Sunday, 25 January 2015
Received wisdom is that the best way to make a small fortune is to start with a large one. Although usually cited as an example of people frittering away their wealth but it also conceals the truth that it takes money to make money.
Consider the cars people buy; ten years ago a ford Focus ST or Mondeo Turbodiesel for about £19,000. Prices for the Focus today are in the region of £4-5,000, the Mondeo could be had for £1,000 or less. That, as you’ve probably worked out, is £14-18,000 lost in depreciation if you bought new and kept the car all that time. Although depreciation is non-linear it works out as costing at least £1,400 on top of the other running costs.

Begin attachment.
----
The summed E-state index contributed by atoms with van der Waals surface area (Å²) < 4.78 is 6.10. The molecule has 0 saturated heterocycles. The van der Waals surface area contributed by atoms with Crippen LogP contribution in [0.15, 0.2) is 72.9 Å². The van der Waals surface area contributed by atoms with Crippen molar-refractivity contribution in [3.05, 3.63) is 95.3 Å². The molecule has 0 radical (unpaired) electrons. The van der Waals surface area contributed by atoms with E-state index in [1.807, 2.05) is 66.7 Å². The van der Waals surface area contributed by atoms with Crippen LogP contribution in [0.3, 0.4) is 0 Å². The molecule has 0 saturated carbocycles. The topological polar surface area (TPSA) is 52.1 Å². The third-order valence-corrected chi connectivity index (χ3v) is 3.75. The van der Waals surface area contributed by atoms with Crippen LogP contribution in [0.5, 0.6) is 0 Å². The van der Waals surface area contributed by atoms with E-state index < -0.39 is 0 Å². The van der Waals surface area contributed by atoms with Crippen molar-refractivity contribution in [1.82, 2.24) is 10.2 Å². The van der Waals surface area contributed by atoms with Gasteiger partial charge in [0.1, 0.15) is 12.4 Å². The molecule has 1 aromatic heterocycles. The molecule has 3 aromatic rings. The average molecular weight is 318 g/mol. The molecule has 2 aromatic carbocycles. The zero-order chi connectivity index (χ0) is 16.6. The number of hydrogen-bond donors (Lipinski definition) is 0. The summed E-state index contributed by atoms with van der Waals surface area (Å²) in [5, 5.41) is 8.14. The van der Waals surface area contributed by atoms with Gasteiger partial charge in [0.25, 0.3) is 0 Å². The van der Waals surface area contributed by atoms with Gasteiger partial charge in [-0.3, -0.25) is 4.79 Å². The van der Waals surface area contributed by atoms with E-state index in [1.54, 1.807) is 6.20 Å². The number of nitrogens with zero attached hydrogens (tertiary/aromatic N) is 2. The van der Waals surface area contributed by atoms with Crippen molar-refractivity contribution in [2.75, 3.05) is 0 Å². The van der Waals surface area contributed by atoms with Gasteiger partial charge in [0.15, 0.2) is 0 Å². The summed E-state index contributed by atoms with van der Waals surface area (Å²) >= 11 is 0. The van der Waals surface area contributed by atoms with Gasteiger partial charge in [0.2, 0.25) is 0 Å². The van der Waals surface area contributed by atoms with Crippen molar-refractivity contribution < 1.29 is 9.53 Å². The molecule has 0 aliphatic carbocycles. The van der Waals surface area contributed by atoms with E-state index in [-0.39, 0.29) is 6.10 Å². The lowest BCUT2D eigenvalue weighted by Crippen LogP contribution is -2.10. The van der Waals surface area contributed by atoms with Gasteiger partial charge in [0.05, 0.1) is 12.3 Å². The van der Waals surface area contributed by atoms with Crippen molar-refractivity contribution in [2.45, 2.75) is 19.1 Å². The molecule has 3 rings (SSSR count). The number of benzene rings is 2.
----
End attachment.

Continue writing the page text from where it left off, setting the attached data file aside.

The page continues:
Contrast that with the 2005 Ferrari 575 Superamerica that sold at auction last week for $517,000, which works out at about £345,000. The list price for the same car when it was new was £191,000 (or £198,800 with the F1 gearbox). Rather than losing money that is an increase of £14,700 a year on average. It might not be a large fortune but it is better than nothing.
Of course, to make that money you need to be in the position to buy the Ferrari in the first place. You also need to choose your car wisely, if you’d gone for an ordinary Ferrari 575 you’d have saved about £40,000 initially but that car would only be worth £90,000 today (only!). It also makes me wonder if anyone leased a 575 Superamerica and what the monthly payments are like on a car that is going up in value.